• Extends unemployment tax relief for small businesses, staving off sudden and substantial tax hikes in 2021. This provision codifies an emergency order the governor issued last month. ($218 million)
  • Safeguards Maryland businesses against any tax increase triggered by the use of state loan or grant funds. ($40 million)

The RELIEF Act will be introduced as emergency legislation so that it can take immediate effect upon enactment. A summary of the bill is available here. The legislation is funded through the remaining surplus at the end of Fiscal Year 2020, difficult budget reductions, and a small portion of the state’s Rainy Day Fund.

During today’s press conference, the governor also provided an update on the new federal COVID-19 relief bill, which will provide Marylanders with an additional nearly $15 billion, including:

  • $7.14 billion in business assistance funding, including an additional $5.5 billion through the Paycheck Protection Program;
  • $4.18 billion in individual assistance funding, including an additional $2.59 billion for direct stimulus payments, $1.38 billion for extended unemployment insurance, and $211 million for enhanced SNAP benefits;
  • $925 million for K-12 school, and $130 million for child care;
  • $400 million for rental assistance, which can be used to help pay for rent and utility bills; 
  • $336 million for COVID-19 testing and contact tracing, and $75 million for vaccination programs;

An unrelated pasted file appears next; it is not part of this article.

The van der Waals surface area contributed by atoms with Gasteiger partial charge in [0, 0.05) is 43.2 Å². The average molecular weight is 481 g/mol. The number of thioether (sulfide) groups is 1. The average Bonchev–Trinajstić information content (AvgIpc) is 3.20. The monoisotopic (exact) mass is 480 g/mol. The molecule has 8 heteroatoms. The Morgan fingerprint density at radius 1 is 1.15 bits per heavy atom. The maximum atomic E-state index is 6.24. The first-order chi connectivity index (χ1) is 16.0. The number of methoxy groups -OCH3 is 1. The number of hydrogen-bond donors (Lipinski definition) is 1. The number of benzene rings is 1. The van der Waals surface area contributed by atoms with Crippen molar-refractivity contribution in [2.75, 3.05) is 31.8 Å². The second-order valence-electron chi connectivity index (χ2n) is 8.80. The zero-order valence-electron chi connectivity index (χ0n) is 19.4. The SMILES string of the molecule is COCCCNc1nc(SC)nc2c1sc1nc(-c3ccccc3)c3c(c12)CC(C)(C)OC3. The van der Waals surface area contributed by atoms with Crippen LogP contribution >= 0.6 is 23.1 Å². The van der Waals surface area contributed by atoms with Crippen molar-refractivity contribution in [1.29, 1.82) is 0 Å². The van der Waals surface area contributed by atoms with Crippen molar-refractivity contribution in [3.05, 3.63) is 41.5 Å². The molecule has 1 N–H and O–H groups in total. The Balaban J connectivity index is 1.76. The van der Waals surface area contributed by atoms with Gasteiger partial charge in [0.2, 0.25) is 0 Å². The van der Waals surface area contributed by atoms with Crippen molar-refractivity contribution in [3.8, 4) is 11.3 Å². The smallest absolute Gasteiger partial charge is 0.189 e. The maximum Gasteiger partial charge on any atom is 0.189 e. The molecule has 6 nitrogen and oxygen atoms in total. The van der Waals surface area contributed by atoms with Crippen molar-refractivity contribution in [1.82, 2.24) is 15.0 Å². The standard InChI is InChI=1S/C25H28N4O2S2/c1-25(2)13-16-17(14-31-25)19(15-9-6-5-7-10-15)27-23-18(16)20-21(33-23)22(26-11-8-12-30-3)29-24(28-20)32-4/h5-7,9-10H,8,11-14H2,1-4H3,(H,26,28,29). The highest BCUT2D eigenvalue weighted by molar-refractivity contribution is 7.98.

• $257 million for the transportation sector; and
  • $58 million to expand broadband access.

After Governor Hogan’s announcement, Maryland Senate President, and Speaker of the House released the following statement,” We thank Governor Hogan for talking with us over the past several months to incorporate our priorities for COVID recovery into his proposal. The members of the General Assembly have spent the interim putting together legislation to fix a broken Unemployment Insurance system, protect essential workers, provide aid to struggling small businesses, and greater resources for family members in nursing homes. This Session, Democrats are focused on getting families and small businesses back on their feet; getting students back to school as soon as possible; and ensuring our seniors are safe so 2021 can become the year of rebuilding and recovery. We look forward to the Governor working with us to accomplish these goals and demonstrating for the country what the true value of bipartisanship can be.”